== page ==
pillow. U.S. astronauts living and working aboard the International Space Station
are going to receive a newly developed Vegetable Production System Veggie.
Orbital Sciences Corp. (ORBITEC) in Madison, Wis., developed Veggie through a Small Business Innovative Research Program. NASA and ORBITEC engineers and collaborators at NASA’s Kennedy Space Center in Florida worked to get the unit’s hardware flight-certified for use on the space station.
Because real estate on the station is limited, some adjustments to the growth chamber were made to accommodate space requirements. At Kennedy’s Space Life Sciences Laboratory, a crop of lettuce and radishes was grown in the prototype test unit. Seedlings were placed in the Veggie root-mat pillows, and their growth was monitored for health, size, amount of water used, and the microorganisms that grew on them.
“I am thrilled to be a member of the Veggie and Veg-01 team and proud of all the work we have done to prepare for flight,” Massa said. “Our team is very excited to see the hardware in use on the space station.”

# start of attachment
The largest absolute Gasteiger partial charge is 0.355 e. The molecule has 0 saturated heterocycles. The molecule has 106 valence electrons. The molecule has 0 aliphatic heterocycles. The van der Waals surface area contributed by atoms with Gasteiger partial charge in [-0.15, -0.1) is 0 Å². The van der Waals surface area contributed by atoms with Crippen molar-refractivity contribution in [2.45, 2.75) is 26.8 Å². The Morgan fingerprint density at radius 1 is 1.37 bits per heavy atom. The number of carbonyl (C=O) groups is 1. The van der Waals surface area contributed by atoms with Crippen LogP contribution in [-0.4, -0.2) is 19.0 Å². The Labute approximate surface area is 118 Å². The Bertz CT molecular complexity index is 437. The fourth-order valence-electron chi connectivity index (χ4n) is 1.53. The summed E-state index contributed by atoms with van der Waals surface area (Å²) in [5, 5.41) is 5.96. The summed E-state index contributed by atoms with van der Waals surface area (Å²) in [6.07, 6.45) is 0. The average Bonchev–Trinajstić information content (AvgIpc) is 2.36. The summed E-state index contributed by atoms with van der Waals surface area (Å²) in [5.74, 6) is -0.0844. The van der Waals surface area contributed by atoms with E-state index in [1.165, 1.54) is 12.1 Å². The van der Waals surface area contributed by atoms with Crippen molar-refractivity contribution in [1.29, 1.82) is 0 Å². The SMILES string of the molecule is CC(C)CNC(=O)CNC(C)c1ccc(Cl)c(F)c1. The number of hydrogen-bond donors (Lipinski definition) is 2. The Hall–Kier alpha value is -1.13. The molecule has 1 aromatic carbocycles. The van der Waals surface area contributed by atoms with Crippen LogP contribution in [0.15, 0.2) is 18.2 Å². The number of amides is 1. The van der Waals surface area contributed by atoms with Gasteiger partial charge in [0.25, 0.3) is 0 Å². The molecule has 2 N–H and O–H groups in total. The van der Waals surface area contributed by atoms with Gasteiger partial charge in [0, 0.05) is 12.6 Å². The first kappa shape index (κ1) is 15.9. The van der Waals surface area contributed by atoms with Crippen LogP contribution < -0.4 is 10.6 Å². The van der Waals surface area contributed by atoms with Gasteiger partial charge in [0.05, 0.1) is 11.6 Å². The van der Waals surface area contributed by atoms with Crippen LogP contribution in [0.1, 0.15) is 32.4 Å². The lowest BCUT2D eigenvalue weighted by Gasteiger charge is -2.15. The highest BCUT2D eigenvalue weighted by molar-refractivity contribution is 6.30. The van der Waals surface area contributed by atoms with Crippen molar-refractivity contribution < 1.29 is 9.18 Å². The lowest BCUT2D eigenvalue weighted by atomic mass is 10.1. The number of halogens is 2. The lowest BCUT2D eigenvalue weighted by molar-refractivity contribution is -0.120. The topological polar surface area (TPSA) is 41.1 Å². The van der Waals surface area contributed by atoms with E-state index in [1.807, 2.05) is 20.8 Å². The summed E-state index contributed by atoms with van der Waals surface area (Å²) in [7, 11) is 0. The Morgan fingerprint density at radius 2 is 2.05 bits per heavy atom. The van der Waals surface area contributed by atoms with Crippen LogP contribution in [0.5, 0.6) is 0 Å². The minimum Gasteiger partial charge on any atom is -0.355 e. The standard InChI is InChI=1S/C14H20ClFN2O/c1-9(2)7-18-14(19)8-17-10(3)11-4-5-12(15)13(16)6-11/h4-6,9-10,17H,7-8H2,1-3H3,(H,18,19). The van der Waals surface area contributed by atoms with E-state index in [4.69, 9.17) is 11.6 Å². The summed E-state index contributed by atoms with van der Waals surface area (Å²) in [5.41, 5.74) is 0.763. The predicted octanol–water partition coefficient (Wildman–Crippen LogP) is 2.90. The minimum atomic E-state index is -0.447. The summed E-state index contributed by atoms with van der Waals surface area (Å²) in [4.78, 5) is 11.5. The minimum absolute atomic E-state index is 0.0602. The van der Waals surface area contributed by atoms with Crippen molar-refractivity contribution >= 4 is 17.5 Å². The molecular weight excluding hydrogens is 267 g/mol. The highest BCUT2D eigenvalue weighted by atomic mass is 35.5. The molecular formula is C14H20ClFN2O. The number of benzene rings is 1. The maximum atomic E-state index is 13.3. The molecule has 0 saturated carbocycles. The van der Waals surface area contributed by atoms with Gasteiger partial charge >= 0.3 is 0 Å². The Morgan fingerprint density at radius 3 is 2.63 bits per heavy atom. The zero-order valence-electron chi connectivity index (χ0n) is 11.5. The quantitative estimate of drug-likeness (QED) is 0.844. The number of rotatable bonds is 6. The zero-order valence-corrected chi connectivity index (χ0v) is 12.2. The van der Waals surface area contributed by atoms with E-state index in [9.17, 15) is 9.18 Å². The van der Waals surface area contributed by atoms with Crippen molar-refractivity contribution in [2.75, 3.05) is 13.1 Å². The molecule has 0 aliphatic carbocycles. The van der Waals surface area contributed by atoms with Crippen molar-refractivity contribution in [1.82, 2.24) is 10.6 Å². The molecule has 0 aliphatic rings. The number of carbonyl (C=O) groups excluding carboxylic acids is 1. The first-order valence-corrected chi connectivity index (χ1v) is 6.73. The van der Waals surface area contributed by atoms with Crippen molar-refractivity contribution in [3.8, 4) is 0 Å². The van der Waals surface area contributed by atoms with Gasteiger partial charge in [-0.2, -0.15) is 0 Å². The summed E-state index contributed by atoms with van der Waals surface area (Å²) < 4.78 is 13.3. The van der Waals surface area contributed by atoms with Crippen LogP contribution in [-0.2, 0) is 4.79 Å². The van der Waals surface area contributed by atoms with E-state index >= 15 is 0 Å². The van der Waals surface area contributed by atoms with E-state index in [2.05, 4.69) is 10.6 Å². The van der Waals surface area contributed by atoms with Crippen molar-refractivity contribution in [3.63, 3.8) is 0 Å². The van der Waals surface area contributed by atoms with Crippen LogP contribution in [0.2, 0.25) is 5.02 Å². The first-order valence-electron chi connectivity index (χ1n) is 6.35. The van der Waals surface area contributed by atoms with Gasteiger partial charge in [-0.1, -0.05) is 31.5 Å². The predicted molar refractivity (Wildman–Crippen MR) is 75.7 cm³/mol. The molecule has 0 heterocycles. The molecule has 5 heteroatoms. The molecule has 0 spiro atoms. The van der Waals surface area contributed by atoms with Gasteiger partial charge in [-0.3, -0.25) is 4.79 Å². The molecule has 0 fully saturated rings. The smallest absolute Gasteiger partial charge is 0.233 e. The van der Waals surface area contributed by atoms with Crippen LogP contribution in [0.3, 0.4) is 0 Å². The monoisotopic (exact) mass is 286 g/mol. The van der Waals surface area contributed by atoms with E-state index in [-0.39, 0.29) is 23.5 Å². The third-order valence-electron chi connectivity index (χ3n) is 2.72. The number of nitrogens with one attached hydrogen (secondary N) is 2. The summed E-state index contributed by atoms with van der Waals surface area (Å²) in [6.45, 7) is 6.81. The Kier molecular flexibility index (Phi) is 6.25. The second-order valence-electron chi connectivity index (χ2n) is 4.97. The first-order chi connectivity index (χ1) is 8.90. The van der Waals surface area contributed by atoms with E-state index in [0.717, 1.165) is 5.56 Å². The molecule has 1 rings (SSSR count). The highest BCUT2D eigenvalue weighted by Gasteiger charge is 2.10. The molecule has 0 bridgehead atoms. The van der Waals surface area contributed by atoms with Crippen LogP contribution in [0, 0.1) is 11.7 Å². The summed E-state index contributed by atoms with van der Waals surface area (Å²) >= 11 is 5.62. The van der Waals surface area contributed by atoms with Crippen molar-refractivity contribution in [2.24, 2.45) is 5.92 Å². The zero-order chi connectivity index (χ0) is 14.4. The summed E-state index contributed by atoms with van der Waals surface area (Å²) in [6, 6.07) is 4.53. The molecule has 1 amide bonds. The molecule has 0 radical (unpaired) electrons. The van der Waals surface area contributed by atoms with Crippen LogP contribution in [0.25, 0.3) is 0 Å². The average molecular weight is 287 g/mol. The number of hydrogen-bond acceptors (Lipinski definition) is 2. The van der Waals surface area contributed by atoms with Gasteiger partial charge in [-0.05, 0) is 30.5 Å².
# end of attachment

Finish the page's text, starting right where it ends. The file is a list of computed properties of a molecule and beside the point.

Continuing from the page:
Veggie flight pillow. It will launch aboard SpaceX’s Dragon capsule on NASA’s
third Commercial Resupply Services mission targeted to launch April 14
from Space Launch Complex 40 at Cape Canaveral Air Force Station.
Image Credit: NASA/Bryan Onate
As NASA moves toward long-duration exploration missions, Massa hopes that Veggie will be a resource for crew food growth and consumption. It also could be used by astronauts for recreational gardening activities during long-duration space missions. The system may have implications for improving growth and biomass production on Earth, thus benefiting the average citizen.
For the future, Massa said she is looking forward to seeing all sorts of “neat payloads” in the Veggie unit and expanding its capability as NASA learns more about the food safety of crops grown in microgravity.